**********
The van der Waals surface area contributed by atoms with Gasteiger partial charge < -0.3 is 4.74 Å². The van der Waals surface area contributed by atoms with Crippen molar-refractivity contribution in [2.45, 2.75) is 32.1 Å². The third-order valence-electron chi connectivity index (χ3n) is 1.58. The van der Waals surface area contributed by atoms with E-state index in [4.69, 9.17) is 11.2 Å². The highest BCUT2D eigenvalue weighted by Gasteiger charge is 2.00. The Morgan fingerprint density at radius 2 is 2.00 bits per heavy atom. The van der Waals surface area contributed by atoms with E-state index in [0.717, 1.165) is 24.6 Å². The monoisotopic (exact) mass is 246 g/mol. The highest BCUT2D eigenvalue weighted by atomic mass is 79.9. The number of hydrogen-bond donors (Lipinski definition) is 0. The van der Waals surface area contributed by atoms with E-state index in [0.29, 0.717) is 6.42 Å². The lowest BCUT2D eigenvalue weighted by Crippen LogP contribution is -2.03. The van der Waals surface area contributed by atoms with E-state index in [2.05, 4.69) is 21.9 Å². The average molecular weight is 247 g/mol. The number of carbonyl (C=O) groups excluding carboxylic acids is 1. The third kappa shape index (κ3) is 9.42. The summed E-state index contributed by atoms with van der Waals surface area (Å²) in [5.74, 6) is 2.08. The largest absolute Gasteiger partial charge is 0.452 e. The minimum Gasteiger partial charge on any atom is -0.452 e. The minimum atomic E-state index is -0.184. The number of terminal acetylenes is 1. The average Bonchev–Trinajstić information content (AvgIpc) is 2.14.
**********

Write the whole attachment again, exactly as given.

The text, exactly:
The van der Waals surface area contributed by atoms with Gasteiger partial charge < -0.3 is 4.74 Å². The van der Waals surface area contributed by atoms with Crippen molar-refractivity contribution in [2.45, 2.75) is 32.1 Å². The third-order valence-electron chi connectivity index (χ3n) is 1.58. The van der Waals surface area contributed by atoms with E-state index in [4.69, 9.17) is 11.2 Å². The highest BCUT2D eigenvalue weighted by Gasteiger charge is 2.00. The Morgan fingerprint density at radius 2 is 2.00 bits per heavy atom. The van der Waals surface area contributed by atoms with E-state index in [0.717, 1.165) is 24.6 Å². The monoisotopic (exact) mass is 246 g/mol. The highest BCUT2D eigenvalue weighted by atomic mass is 79.9. The number of hydrogen-bond donors (Lipinski definition) is 0. The van der Waals surface area contributed by atoms with E-state index in [0.29, 0.717) is 6.42 Å². The lowest BCUT2D eigenvalue weighted by Crippen LogP contribution is -2.03. The van der Waals surface area contributed by atoms with E-state index in [2.05, 4.69) is 21.9 Å². The average molecular weight is 247 g/mol. The number of carbonyl (C=O) groups excluding carboxylic acids is 1. The third kappa shape index (κ3) is 9.42. The summed E-state index contributed by atoms with van der Waals surface area (Å²) in [5.74, 6) is 2.08. The largest absolute Gasteiger partial charge is 0.452 e. The minimum Gasteiger partial charge on any atom is -0.452 e. The minimum atomic E-state index is -0.184. The number of terminal acetylenes is 1. The average Bonchev–Trinajstić information content (AvgIpc) is 2.14.